Personal injury lawyers link the phrase pain and suffering with this term: non-economic damage. It is next to impossible to pair a sensation of pain with any specific amount of financial damage. Still, anyone that has been injured has experienced both pain and discomfort.
A calculation used by insurers:
Total up the cost for treatment of the victim’s injury. Multiply that sum with a number between 2 and 5. The more severe the accident, the higher the number that should be selected as the second factor in this equation.
The second factor does not have to be a number between 2 and 5. If the victim has been involved in a catastrophic accident, it would probably be better to use a figure between 6 and 10. You could not win a case for pain and suffering by using a figure greater than 10.
An alternate means for calculating the pain and suffering compensation:
Select a reasonable figure to be used as a fixed day amount. This would be a dollar amount. Multiply that fixed day amount with the number of days that the victim reported feeling a sensation of pain. The product suggests the financial damaged caused by the victim’s painful sensations, in combination with various other discomforts.
What method would a personal injury lawyer use?
A personal injury attorney would not be required to use any particular method. Still, the judge and jury would need to see some evidence that the injury suffered by the attorney’s client had caused that same client to suffer damages. An injury is considered a damage.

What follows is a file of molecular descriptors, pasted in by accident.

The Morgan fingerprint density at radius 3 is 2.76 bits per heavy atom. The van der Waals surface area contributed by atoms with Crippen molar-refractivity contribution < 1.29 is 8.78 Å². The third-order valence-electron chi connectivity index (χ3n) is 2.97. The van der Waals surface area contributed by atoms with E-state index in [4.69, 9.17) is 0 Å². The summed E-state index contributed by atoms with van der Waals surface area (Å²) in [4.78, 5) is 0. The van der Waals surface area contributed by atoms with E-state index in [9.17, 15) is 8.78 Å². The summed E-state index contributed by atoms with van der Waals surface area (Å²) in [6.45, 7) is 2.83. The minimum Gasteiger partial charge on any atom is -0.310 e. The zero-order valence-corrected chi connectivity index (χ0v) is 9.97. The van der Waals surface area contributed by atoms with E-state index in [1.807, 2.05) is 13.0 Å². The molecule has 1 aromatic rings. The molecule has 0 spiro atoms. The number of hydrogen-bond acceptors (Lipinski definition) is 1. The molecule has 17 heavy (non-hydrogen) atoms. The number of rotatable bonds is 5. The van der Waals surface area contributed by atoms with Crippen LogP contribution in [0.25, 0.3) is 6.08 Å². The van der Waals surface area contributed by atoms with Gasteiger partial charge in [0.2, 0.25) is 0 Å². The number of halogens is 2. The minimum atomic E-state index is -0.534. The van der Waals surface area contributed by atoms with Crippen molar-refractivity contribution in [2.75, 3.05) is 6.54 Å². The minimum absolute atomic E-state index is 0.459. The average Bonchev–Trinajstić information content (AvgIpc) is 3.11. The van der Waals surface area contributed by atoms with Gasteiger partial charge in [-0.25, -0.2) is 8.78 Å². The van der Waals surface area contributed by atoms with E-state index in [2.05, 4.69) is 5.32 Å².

Lawyers tend to prefer whatever method results in suggesting the largest value for a given client’s pains. Indeed, a Personal Injury Attorneys in Rocklin can urge a judge the consider the results of a particular calculation. That is certainly the case in California.
According to California’ laws, a judge cannot put a cap on the size of the award for pain and suffering. Consequently, an attorney has the right to argue for utilization of a specific means for calculating the non-economic damage. If the defense team could not present a good counter-argument, the judge would have little reason to reject the request made by the plaintiff’s attorney.
What could the plaintiff’s lawyer do if the judge ruled against utilization of the lawyer’s proposed method for calculating the non-economic damage?
That attorney could focus on the extent to which the client lost his or her income, while recovering from the injury. This would be similar to the approach that calls for multiplying a fixed per day amount with the number of days that the client experienced pain. The judge could not question the plaintiff’s right to seek a full reimbursement of lost income.